The American island territory of Puerto Rico has had a rough stretch the past five years. Thanks to a corrupt, incompetent, liberal government, the territory never recovered from the Great Recession of 2008.
Then the population faced an outbreak of Zika Virus, followed by bankruptcy, then a direct hit from the most powerful hurricane to ever hit the island, a spike in crime, a mass exodus to the U.S. mainland, a political coup, and then — to cap it all off — most recently, a swarm of earthquakes.
So the natural question for a travel writer would be, “Is now really a good time to visit Puerto Rico?”
I am happy to report, the answer is yes.
Better Than Ever
Most of the resorts and tourist infrastructure has returned to normal and in some cases — such as the Caribe Hilton in San Juan – are even better than they were before.
Despite reports that some rural Puerto Ricans went without power for up to two years, life is mostly back to normal, especially the parts of the island frequented by tourists.
But it hasn’t been a smooth road to recovery.
Despite the series of unfortunate natural disasters to hit the island, it’s the manmade disasters that have had the most lasting impact — a slow-building economic catastrophe created by corrupt liberal politicians.
Yo, Bernie Bros, This Is What Socialism Looks Like
Puerto Rico is an American petri dish for Socialism.
For decades, the territory has been governed by crushing regulations on workers and business owners, suffocating taxes on the few people with jobs, and an iron-fisted union power that would make even Bernie Sanders blush.
No sane entrepreneur would set up shop in Puerto Rico unless he had to be there to cater to the tourists, the island’s number one industry.
I was amused, but not surprised, when I noticed that the island’s best brewery, Boquerón Brewing, actually brews its beer under contract in Wisconsin, according to the small print on its cans.
As a result of this Socialist war on job creators, Puerto Rico has a shockingly low 40% labor participation rate. That means six out of ten able bodied adults don’t work for a living.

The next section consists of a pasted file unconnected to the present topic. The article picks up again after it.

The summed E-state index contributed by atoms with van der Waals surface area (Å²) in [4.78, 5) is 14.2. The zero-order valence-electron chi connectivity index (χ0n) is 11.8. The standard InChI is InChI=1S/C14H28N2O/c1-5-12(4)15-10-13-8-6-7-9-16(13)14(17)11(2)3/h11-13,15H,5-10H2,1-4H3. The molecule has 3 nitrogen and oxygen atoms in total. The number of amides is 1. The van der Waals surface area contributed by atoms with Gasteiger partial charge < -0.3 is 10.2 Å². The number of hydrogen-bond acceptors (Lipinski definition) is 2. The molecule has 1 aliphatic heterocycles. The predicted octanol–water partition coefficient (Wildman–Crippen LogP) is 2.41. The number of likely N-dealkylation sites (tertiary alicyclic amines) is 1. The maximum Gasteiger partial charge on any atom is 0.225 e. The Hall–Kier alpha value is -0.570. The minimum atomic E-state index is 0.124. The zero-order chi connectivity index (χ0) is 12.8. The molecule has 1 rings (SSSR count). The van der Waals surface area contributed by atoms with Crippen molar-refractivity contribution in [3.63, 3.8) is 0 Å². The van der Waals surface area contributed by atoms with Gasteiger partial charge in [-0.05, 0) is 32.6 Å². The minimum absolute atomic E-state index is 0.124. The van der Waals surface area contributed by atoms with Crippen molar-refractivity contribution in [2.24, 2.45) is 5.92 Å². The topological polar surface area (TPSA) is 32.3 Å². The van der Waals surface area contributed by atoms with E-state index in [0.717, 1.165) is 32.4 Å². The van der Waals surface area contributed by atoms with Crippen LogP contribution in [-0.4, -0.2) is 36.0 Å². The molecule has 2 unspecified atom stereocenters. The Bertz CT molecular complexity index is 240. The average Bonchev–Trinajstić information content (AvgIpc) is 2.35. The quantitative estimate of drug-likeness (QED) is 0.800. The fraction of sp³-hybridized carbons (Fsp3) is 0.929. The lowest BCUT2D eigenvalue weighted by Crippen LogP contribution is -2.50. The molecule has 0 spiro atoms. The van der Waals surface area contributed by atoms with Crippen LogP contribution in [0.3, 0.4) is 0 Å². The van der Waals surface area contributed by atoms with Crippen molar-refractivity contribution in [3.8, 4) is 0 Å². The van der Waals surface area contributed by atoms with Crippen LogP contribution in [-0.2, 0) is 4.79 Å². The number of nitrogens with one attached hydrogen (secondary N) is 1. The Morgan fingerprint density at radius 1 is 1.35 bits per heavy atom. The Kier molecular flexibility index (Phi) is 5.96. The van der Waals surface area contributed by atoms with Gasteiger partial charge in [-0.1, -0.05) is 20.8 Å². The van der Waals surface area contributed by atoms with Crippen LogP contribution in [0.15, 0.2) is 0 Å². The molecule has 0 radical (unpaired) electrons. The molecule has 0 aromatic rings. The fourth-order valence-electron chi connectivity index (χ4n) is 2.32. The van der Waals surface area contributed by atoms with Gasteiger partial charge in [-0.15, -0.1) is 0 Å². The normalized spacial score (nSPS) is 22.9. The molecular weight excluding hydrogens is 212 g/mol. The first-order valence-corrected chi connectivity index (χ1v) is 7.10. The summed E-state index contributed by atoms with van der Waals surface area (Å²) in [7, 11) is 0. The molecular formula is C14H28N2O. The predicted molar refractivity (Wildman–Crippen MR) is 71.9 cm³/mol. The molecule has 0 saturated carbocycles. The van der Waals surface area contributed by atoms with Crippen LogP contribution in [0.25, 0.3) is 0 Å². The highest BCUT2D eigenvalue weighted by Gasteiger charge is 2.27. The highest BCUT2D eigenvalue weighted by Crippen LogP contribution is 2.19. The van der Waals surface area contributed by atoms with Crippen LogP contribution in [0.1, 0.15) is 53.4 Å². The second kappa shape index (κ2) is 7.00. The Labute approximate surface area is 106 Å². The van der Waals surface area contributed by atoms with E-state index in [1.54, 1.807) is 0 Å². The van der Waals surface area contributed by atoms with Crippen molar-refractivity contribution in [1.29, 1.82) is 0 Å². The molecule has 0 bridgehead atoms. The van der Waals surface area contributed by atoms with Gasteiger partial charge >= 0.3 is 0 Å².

Well over half the population depends upon federal U.S. taxpayer welfare such as Medicaid and food stamps.
And why not?
We Will Pay You NOT to Work
A Puerto Rican family on welfare can make twice as much money than one with a manual labor job. It is simply not a rational decision to work a hard job for half the wage of NOT working.
That’s not the fault of Puerto Ricans. That’s the fault of Socialist politicians who think that any private-sector, free enterprise should only serve as the government’s piggy bank.
Corrupt government regulations such as the Jones Act – which serve only to protect powerful corporate shipping companies – stifles competition, therefore driving up the cost of every scrap of food, medicine and product shipped to the island.
Meanwhile, all-powerful union bosses handcuff virtually every business, local government, and school district in Puerto Rico.
For example, Puerto Rican schools have 10% more teachers today than they did a decade ago, thanks to teachers’ union work rules — despite the fact that the territory has 40% fewer students!
Quadruple Down on What Is Not Working
To pay for all this bloated Socialist government, Puerto Ricans pay 11.5% sales tax on literally everything, including necessities like already overpriced food and medicine.
In a desperate lunge for even more money, the politicians recently QUADRUPLED the gas tax.
But, as Margaret Thathcher once said, “The problem with Socialism is you eventually run out of other people’s money.”
No surprise, the money ran out five years ago.
After killing off any and all free enterprise on the island, tax revenue disappeared while debt exploded. Eventually the government could no longer even make its debt payments.
Have We Got a Deal For You!
You might wonder, what sane investor would lend to Puerto Rico anyway?
Well, Puerto Rican bonds paid high interest that was exempt from all local, state and federal taxes. But most importantly, Puerto Rico’s Constitution specifically protected bondholders, giving them top priority over all other obligations.